The national record holder cleared 2.22m to finish third on countback. Donald Thomas of Bahamas and England’s Joel Clarke-Khan also cleared 2.22m but they needed more than one attempt to do it while Shankar was successful in single try.
In women’s shot put final, Manpreet Kaur finished 12th and last with a disappointing best throw of 15.69m.
The 23-year-old Shankar could not soar over 2.25m in two attempts. He then went for 2.28m in his third and final attempt in a bid to win a silver but failed.
Before Shankar, the best position an Indian had achieved in men’s high jump in CWG was by Bhim Singh who cleared 2.06m in the 1970 edition in Edinburgh.
Also read: Who is Gurdeep Singh?
“I had a long (US) collegiate season and started jumping in January but getting a bronze here is like a dream come true and I’m just happy to take something back home with me,” an elated Shankar said.
Shankar had finished sixth in the 2018 Gold Coast edition with a best jump of 2.24m.
Shankar, who was added in the Indian athletics squad on the orders of Delhi High Court, has a season’s best of 2.27m and personal best of 2.29m.
Hamish Kerr of New Zealand won the gold while Australia’s Brandon Starc clinched the silver. Both cleared 2.25m but could not soar over 2.28m but the Kiwi won the gold on count back.
“I’ve been seeing these guys (Hamish Kerr and Brandon Starc) on TV all the time so just to share the podium with them is spectacular. This is my first feather in my cap so I just want things to move forward from here,” he added On July 22, Shankar was cleared to compete at the Commonwealth Games after the organisers accepted his entry on the request of Indian Olympic Association (IOA), ending a month-long drama surrounding his participation.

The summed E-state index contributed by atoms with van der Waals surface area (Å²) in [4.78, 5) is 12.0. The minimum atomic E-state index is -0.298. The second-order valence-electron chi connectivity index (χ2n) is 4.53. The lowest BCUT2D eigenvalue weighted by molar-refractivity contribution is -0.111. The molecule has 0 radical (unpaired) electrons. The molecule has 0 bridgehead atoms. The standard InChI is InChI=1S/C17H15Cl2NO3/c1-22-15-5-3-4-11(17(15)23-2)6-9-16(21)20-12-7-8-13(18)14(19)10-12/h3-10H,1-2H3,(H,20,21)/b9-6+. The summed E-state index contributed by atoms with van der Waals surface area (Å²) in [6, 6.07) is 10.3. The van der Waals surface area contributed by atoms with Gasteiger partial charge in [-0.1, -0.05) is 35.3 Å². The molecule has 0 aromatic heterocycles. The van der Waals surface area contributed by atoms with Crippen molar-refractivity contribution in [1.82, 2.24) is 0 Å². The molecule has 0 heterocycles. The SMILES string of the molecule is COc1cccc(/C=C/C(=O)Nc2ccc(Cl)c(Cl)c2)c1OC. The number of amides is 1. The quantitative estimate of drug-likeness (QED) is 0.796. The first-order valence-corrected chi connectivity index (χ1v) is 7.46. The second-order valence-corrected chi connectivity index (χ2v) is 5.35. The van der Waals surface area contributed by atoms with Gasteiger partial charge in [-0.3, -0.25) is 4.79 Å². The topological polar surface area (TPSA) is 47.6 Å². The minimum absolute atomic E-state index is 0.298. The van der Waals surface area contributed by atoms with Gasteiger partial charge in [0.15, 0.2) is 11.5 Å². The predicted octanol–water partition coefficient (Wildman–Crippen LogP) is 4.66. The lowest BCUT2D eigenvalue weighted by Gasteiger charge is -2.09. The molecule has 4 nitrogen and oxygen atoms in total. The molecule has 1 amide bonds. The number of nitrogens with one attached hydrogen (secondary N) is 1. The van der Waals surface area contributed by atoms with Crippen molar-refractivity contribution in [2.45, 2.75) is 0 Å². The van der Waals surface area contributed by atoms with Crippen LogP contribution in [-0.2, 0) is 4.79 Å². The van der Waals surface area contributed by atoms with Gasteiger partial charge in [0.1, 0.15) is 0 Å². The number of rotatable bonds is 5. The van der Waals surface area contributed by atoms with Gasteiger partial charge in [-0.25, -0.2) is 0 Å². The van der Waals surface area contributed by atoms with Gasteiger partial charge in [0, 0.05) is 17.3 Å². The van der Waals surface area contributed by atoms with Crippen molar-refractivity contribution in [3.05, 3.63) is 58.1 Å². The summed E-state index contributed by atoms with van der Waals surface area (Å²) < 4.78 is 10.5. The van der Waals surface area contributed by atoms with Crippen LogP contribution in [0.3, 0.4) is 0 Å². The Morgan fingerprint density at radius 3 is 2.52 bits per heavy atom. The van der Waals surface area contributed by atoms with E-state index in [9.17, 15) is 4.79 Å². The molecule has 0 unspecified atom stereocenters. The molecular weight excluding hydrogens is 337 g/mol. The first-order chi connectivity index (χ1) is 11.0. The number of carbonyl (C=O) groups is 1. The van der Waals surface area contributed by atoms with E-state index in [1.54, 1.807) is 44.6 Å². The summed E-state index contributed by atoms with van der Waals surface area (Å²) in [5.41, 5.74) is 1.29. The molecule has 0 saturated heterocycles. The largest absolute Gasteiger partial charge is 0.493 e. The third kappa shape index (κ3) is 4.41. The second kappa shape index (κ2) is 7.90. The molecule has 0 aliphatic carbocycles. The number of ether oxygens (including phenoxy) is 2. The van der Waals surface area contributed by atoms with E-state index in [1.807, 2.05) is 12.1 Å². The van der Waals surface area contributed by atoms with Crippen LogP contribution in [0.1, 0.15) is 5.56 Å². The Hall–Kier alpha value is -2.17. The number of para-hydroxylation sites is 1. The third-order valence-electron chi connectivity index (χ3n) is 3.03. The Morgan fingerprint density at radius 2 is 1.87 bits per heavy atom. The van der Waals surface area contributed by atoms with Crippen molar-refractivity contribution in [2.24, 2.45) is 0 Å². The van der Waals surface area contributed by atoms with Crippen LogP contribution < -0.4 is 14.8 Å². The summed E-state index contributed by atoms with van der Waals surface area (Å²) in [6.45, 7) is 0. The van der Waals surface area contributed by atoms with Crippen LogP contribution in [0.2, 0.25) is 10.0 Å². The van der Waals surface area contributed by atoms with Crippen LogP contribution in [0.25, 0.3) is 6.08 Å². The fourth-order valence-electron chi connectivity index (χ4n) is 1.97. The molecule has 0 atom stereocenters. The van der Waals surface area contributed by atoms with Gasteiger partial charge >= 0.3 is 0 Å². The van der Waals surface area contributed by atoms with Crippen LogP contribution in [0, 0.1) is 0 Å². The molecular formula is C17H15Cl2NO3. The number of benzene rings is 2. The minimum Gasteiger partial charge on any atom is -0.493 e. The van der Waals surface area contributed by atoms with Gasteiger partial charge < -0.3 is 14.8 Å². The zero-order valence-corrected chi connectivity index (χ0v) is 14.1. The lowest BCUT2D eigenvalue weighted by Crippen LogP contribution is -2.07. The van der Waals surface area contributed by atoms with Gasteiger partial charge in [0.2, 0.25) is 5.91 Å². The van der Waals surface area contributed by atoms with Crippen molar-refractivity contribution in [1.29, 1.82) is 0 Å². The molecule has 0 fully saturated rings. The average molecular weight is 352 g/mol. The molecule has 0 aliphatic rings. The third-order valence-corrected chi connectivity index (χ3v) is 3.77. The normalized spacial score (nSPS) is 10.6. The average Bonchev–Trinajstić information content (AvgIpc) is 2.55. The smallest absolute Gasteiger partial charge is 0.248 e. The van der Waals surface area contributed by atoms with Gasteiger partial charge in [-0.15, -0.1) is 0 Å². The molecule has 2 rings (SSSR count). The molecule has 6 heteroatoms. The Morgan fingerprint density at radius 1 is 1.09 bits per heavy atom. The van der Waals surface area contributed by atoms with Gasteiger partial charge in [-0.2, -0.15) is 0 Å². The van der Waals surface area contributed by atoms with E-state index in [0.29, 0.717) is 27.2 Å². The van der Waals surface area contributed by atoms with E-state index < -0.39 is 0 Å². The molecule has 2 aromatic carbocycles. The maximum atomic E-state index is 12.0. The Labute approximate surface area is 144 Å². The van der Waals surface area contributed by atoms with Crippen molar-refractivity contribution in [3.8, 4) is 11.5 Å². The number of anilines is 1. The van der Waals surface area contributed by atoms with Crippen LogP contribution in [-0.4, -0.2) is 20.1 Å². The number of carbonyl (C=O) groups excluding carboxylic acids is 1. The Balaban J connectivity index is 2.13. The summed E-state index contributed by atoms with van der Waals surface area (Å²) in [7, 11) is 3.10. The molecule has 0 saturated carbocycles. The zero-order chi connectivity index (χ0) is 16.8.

Also read: Who is Tejaswin Shankar?
The organisers had initially rejected Shankar’s late entry but the IOA later got confirmation from the Commonwealth Games Federation (CGF) and Birmingham CWG organisers about acceptance of his entry after a Delegate Registration Meeting (DRM).
Shankar had petitioned the Delhi High Court after he was not selected for the CWG despite achieving the qualifying standard set by the AFI.
The national federation later told the Delhi HC that Shankar has been included in the Indian athletics team in place of 4x400m relay team member Arokia Rajiv, who was named in the original squad.
Initially, the AFI had requested the IOA to increase its quota to accommodate more athletes. The IOA, in turn, had requested the CWG organisers in this regard.
Shankar had filed a petition at the Delhi High Court challenging the decision of the AFI to exclude him from the team, contending that he reached the qualification guidelines of the AFI by jumping 2.27m at the NCAA Championships in USA, where he is studying.